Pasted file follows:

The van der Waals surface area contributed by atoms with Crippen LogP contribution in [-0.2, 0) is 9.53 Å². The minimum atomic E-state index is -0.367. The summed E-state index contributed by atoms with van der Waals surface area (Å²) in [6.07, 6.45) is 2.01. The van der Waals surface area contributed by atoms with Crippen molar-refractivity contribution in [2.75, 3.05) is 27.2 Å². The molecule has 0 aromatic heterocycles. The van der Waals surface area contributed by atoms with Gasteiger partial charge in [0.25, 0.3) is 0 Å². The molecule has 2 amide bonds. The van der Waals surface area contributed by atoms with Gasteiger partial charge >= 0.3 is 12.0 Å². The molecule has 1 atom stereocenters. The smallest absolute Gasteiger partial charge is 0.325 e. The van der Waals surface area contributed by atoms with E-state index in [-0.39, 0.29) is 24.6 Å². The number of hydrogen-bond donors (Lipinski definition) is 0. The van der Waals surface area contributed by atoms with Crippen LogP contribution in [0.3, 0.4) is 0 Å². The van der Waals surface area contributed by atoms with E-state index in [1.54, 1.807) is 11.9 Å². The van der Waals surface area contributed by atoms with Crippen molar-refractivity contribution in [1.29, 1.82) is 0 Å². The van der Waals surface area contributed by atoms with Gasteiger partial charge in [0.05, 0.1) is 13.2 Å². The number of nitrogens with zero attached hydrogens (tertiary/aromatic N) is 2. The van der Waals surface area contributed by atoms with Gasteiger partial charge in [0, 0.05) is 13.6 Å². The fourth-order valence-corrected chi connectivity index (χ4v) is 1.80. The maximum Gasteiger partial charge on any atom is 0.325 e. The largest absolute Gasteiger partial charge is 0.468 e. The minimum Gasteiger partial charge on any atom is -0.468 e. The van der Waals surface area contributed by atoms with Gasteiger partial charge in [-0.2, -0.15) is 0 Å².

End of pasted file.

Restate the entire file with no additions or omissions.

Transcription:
The van der Waals surface area contributed by atoms with Crippen LogP contribution in [-0.2, 0) is 9.53 Å². The minimum atomic E-state index is -0.367. The summed E-state index contributed by atoms with van der Waals surface area (Å²) in [6.07, 6.45) is 2.01. The van der Waals surface area contributed by atoms with Crippen molar-refractivity contribution in [2.75, 3.05) is 27.2 Å². The molecule has 0 aromatic heterocycles. The van der Waals surface area contributed by atoms with Gasteiger partial charge in [0.25, 0.3) is 0 Å². The molecule has 2 amide bonds. The van der Waals surface area contributed by atoms with Gasteiger partial charge >= 0.3 is 12.0 Å². The molecule has 1 atom stereocenters. The smallest absolute Gasteiger partial charge is 0.325 e. The van der Waals surface area contributed by atoms with E-state index in [-0.39, 0.29) is 24.6 Å². The number of hydrogen-bond donors (Lipinski definition) is 0. The van der Waals surface area contributed by atoms with Crippen LogP contribution in [0.3, 0.4) is 0 Å². The van der Waals surface area contributed by atoms with E-state index in [1.54, 1.807) is 11.9 Å². The van der Waals surface area contributed by atoms with Crippen molar-refractivity contribution in [1.29, 1.82) is 0 Å². The van der Waals surface area contributed by atoms with Gasteiger partial charge in [0.05, 0.1) is 13.2 Å². The number of nitrogens with zero attached hydrogens (tertiary/aromatic N) is 2. The van der Waals surface area contributed by atoms with Gasteiger partial charge in [0, 0.05) is 13.6 Å². The fourth-order valence-corrected chi connectivity index (χ4v) is 1.80. The maximum Gasteiger partial charge on any atom is 0.325 e. The largest absolute Gasteiger partial charge is 0.468 e. The minimum Gasteiger partial charge on any atom is -0.468 e. The van der Waals surface area contributed by atoms with Gasteiger partial charge in [-0.2, -0.15) is 0 Å².